Tutt Library Research Guides
Ruby Bridges Hall In November 1960. Six-year-old Ruby Bridges Hall became the first African American child to desegregate an elementary school.
This course (via YouTube) introduces the viewer to African-American history, with particular emphasis on the political thought and protest movements of the period after 1930, focusing on selected individuals who have shaped and been shaped by modern African-American struggles for freedom and justice. Clayborne Carson is a professor in the History Department at Stanford University.
The New Jim Crow: Mass Incarceration in the Age of Colorblindness : Professor Michelle Alexander discusses the systematic incarceration of African American males and how it authorizes discrimination after their release. This program was recorded by Chicago Access Network Television (CAN TV). To purchase a DVD, contact CAN TV's Community Partners at (312) 738-1400 or at firstname.lastname@example.org.
The Prison: A Sign of Democracy? : UC Santa Cruz professor Angela Davis explores the range of social problems associated with incarceration and the generalized criminalization of those communities that are most affected by poverty and racial discrimination. She urges her audiences to think seriously about the future possibility of a world without prisons and to help forge a 21st century abolitionist movement. [2/2008] [Public Affairs] [Show ID: 13826]
Angela Davis on Trayvon Martin and Violence in America : Dr Angela Davis was the keynote speaker at the 2012 Diversity is a Way of L.I.F.E conference at Rhode Island College April 13, 2012. In her keynote Davis speaks about how the Trayvon Martin case is just an example of the level of violence happening in America today.
The Civil War: Photos of African American Soldiers, New York City, New York, March 16, 2013 : This is a look at the names, people and stories behind the photographs of black Americans who fought for the Union. Ron Coddington -- author of the book “African American Faces of the Civil War” – details their contributions to the war effort. The New York Public Library hosted this discussion.
The Civil War: Lincoln, Douglass & U.S. Colored Troops, New York City, New York, March 9, 2013 (59 minutes) : A panel of scholars talks about the contributions and sacrifices of African Americans who served in the U.S. Colored Troops. This discussion also includes a look at the role abolitionist Frederick Douglass played in the recruitment of black soldiers, and their eventual acceptance into the Union Army by President Lincoln and his generals. The New-York Historical Society hosted this event.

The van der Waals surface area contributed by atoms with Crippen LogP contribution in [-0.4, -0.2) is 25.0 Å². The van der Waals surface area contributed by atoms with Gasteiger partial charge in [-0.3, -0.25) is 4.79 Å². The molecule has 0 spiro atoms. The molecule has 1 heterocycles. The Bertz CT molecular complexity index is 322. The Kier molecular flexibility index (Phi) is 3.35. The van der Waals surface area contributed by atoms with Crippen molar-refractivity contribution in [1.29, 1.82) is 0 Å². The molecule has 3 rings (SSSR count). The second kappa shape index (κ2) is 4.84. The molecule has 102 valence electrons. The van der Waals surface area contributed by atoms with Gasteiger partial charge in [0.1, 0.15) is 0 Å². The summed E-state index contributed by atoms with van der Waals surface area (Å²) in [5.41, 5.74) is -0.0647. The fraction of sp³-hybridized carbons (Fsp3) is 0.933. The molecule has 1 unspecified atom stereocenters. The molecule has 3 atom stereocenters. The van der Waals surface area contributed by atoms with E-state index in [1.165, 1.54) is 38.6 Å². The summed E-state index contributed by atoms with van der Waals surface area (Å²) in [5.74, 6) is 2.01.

Lectures in History: Black Power Movement in the 1960s, Ann Arbor, Michigan, February 23, 2013 (75 minutes) : Professor Howard Brick of the University of Michigan examines the Black Power Movement in the 1960s. While the Civil Rights Movement led by Rev. Martin Luther King Jr. sought equality through non-violent civil disobedience, an emerging Black Power Movement in the mid-1960s -- guided variously by Malcolm X, Stokley Carmichael and the leaders of the Black Panther Party -- sought change through black nationalism and separatism. Professor Brick explores the roots and causes for this transformation in the struggle for African American equality.
Lectures in History: The Great Migration, Stanford, California, February 16, 2013 (80 minutes): Stanford University professor Allyson Hobbs, a specialist in 20th century African American history, discusses the Great Migration, a period when millions of blacks moved from the South to areas North and West after 1910.
Lectures in History: Martin Luther King, Jr. in Birmingham, Alabama, West Hartford, Connecticut, January 21, 2013 (90 minutes) : University of Hartford professor Warren Goldstein discusses Martin Luther King, Jr.'s time spent in Birmingham, Alabama, and the Civil Rights movement there in 1963.
Lectures in History: Stereotypes of African Americans, Atlanta, Georgia, November 17, 2012 (61 minutes) : Emory University Professor Nathan McCall examines the history behind stereotypes of African Americans. His talk spans from early depictions meant to dehumanize African Americans, which Mr. McCall argues helped slavery persist, through modern images in the media that show African Americans in negative light.
Lectures in History: Slavery, Secession & the Civil War, Denver, Colorado, October 13, 2012 95( minutes) ; History professor Susan Schulten discusses the causes of America's Civil War, including President Abraham Lincoln's refusal to allow slavery to expand into new territories. Professor Schulten explains that President Lincoln refused to recognize the Confederacy as legitimate and viewed secession as illegal. This class took place at the University of Denver